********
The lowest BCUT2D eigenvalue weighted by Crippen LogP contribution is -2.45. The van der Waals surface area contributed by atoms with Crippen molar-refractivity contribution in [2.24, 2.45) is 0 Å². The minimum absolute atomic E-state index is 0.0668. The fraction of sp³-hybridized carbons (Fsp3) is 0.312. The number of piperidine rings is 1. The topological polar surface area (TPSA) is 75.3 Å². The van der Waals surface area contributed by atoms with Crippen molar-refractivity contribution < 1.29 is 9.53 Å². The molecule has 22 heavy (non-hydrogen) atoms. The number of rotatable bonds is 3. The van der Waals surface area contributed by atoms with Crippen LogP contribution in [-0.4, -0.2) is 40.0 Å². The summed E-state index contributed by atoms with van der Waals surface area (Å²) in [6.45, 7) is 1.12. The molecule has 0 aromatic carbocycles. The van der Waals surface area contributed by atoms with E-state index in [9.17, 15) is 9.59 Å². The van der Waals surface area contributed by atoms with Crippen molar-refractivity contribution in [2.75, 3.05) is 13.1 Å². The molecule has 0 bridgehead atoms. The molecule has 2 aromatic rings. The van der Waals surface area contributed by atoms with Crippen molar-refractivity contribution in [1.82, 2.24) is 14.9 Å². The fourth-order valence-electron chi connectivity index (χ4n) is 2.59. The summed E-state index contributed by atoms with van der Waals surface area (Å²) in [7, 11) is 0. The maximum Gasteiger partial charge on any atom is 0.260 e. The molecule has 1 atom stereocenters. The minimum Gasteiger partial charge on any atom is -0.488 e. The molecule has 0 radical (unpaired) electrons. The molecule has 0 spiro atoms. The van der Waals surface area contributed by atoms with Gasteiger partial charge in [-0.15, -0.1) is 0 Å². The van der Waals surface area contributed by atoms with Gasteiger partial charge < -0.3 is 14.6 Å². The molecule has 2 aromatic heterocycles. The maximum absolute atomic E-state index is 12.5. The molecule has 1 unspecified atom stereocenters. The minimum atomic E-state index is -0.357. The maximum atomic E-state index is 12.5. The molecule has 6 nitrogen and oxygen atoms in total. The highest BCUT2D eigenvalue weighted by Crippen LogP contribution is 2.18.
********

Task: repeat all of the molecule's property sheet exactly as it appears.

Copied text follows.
The lowest BCUT2D eigenvalue weighted by Crippen LogP contribution is -2.45. The van der Waals surface area contributed by atoms with Crippen molar-refractivity contribution in [2.24, 2.45) is 0 Å². The minimum absolute atomic E-state index is 0.0668. The fraction of sp³-hybridized carbons (Fsp3) is 0.312. The number of piperidine rings is 1. The topological polar surface area (TPSA) is 75.3 Å². The van der Waals surface area contributed by atoms with Crippen molar-refractivity contribution < 1.29 is 9.53 Å². The molecule has 22 heavy (non-hydrogen) atoms. The number of rotatable bonds is 3. The van der Waals surface area contributed by atoms with Crippen LogP contribution in [-0.4, -0.2) is 40.0 Å². The summed E-state index contributed by atoms with van der Waals surface area (Å²) in [6.45, 7) is 1.12. The molecule has 0 aromatic carbocycles. The van der Waals surface area contributed by atoms with E-state index in [9.17, 15) is 9.59 Å². The van der Waals surface area contributed by atoms with Crippen molar-refractivity contribution in [2.75, 3.05) is 13.1 Å². The molecule has 0 bridgehead atoms. The molecule has 2 aromatic rings. The van der Waals surface area contributed by atoms with Crippen molar-refractivity contribution in [1.82, 2.24) is 14.9 Å². The fourth-order valence-electron chi connectivity index (χ4n) is 2.59. The summed E-state index contributed by atoms with van der Waals surface area (Å²) in [7, 11) is 0. The maximum Gasteiger partial charge on any atom is 0.260 e. The molecule has 1 atom stereocenters. The minimum Gasteiger partial charge on any atom is -0.488 e. The molecule has 0 radical (unpaired) electrons. The molecule has 0 spiro atoms. The van der Waals surface area contributed by atoms with Gasteiger partial charge in [-0.15, -0.1) is 0 Å². The van der Waals surface area contributed by atoms with Gasteiger partial charge < -0.3 is 14.6 Å². The molecule has 2 aromatic heterocycles. The maximum absolute atomic E-state index is 12.5. The molecule has 1 unspecified atom stereocenters. The minimum atomic E-state index is -0.357. The maximum atomic E-state index is 12.5. The molecule has 6 nitrogen and oxygen atoms in total. The highest BCUT2D eigenvalue weighted by Crippen LogP contribution is 2.18.